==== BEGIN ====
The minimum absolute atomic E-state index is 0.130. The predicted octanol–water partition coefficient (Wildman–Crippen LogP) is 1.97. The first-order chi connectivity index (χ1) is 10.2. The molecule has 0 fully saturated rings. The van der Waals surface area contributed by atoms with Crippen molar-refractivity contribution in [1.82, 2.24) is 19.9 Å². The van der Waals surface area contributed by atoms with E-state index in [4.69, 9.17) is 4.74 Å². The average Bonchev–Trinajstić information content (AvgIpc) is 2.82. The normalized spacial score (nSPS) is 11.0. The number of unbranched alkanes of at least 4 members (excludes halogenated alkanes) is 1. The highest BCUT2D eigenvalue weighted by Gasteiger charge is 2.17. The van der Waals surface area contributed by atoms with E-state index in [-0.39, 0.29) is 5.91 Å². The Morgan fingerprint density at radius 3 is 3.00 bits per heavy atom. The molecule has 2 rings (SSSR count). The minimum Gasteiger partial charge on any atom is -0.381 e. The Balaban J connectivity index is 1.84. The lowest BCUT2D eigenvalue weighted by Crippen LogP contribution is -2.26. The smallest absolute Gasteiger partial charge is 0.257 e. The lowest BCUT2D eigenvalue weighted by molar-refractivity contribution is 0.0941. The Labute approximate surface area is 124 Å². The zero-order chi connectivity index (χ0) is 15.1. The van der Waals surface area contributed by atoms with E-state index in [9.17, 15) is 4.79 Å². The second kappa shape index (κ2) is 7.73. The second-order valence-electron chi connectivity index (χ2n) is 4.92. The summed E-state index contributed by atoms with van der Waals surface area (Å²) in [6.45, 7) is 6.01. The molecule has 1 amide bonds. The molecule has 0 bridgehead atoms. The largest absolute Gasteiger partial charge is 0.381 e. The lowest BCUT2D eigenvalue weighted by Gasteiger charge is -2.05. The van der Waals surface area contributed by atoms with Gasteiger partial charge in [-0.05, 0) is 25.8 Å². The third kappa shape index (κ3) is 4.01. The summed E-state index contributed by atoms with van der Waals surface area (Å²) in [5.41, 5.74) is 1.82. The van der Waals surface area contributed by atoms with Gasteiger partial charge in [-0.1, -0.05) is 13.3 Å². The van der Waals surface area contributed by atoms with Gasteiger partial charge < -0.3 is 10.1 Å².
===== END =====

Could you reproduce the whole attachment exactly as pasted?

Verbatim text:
The minimum absolute atomic E-state index is 0.130. The predicted octanol–water partition coefficient (Wildman–Crippen LogP) is 1.97. The first-order chi connectivity index (χ1) is 10.2. The molecule has 0 fully saturated rings. The van der Waals surface area contributed by atoms with Crippen molar-refractivity contribution in [1.82, 2.24) is 19.9 Å². The van der Waals surface area contributed by atoms with E-state index in [4.69, 9.17) is 4.74 Å². The average Bonchev–Trinajstić information content (AvgIpc) is 2.82. The normalized spacial score (nSPS) is 11.0. The number of unbranched alkanes of at least 4 members (excludes halogenated alkanes) is 1. The highest BCUT2D eigenvalue weighted by Gasteiger charge is 2.17. The van der Waals surface area contributed by atoms with E-state index in [-0.39, 0.29) is 5.91 Å². The Morgan fingerprint density at radius 3 is 3.00 bits per heavy atom. The molecule has 2 rings (SSSR count). The minimum Gasteiger partial charge on any atom is -0.381 e. The Balaban J connectivity index is 1.84. The lowest BCUT2D eigenvalue weighted by Crippen LogP contribution is -2.26. The smallest absolute Gasteiger partial charge is 0.257 e. The lowest BCUT2D eigenvalue weighted by molar-refractivity contribution is 0.0941. The Labute approximate surface area is 124 Å². The zero-order chi connectivity index (χ0) is 15.1. The van der Waals surface area contributed by atoms with E-state index in [9.17, 15) is 4.79 Å². The second kappa shape index (κ2) is 7.73. The second-order valence-electron chi connectivity index (χ2n) is 4.92. The summed E-state index contributed by atoms with van der Waals surface area (Å²) in [6.45, 7) is 6.01. The molecule has 1 amide bonds. The molecule has 0 bridgehead atoms. The largest absolute Gasteiger partial charge is 0.381 e. The lowest BCUT2D eigenvalue weighted by Gasteiger charge is -2.05. The van der Waals surface area contributed by atoms with Gasteiger partial charge in [-0.05, 0) is 25.8 Å². The third kappa shape index (κ3) is 4.01. The summed E-state index contributed by atoms with van der Waals surface area (Å²) in [5.41, 5.74) is 1.82. The van der Waals surface area contributed by atoms with Gasteiger partial charge in [-0.1, -0.05) is 13.3 Å². The van der Waals surface area contributed by atoms with Gasteiger partial charge < -0.3 is 10.1 Å².